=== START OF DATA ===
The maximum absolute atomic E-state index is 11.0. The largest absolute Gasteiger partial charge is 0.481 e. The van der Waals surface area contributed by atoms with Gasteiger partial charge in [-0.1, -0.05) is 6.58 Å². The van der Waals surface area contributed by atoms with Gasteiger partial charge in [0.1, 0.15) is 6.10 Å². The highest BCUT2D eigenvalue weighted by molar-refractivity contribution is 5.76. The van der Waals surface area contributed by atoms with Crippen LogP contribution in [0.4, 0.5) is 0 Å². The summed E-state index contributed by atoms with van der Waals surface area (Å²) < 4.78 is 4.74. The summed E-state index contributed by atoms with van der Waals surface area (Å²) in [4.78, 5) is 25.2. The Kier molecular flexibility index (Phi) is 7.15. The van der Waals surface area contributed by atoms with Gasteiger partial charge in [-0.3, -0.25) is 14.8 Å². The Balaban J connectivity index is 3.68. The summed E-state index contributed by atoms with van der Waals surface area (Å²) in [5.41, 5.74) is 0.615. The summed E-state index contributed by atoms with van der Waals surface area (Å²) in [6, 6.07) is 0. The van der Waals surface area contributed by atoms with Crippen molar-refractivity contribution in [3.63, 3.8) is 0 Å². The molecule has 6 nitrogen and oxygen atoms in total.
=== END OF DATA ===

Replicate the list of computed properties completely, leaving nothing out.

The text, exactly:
The maximum absolute atomic E-state index is 11.0. The largest absolute Gasteiger partial charge is 0.481 e. The van der Waals surface area contributed by atoms with Gasteiger partial charge in [-0.1, -0.05) is 6.58 Å². The van der Waals surface area contributed by atoms with Gasteiger partial charge in [0.1, 0.15) is 6.10 Å². The highest BCUT2D eigenvalue weighted by molar-refractivity contribution is 5.76. The van der Waals surface area contributed by atoms with Crippen LogP contribution in [0.4, 0.5) is 0 Å². The summed E-state index contributed by atoms with van der Waals surface area (Å²) < 4.78 is 4.74. The summed E-state index contributed by atoms with van der Waals surface area (Å²) in [4.78, 5) is 25.2. The Kier molecular flexibility index (Phi) is 7.15. The van der Waals surface area contributed by atoms with Gasteiger partial charge in [-0.3, -0.25) is 14.8 Å². The Balaban J connectivity index is 3.68. The summed E-state index contributed by atoms with van der Waals surface area (Å²) in [5.41, 5.74) is 0.615. The summed E-state index contributed by atoms with van der Waals surface area (Å²) in [6, 6.07) is 0. The van der Waals surface area contributed by atoms with Crippen molar-refractivity contribution in [3.63, 3.8) is 0 Å². The molecule has 6 nitrogen and oxygen atoms in total.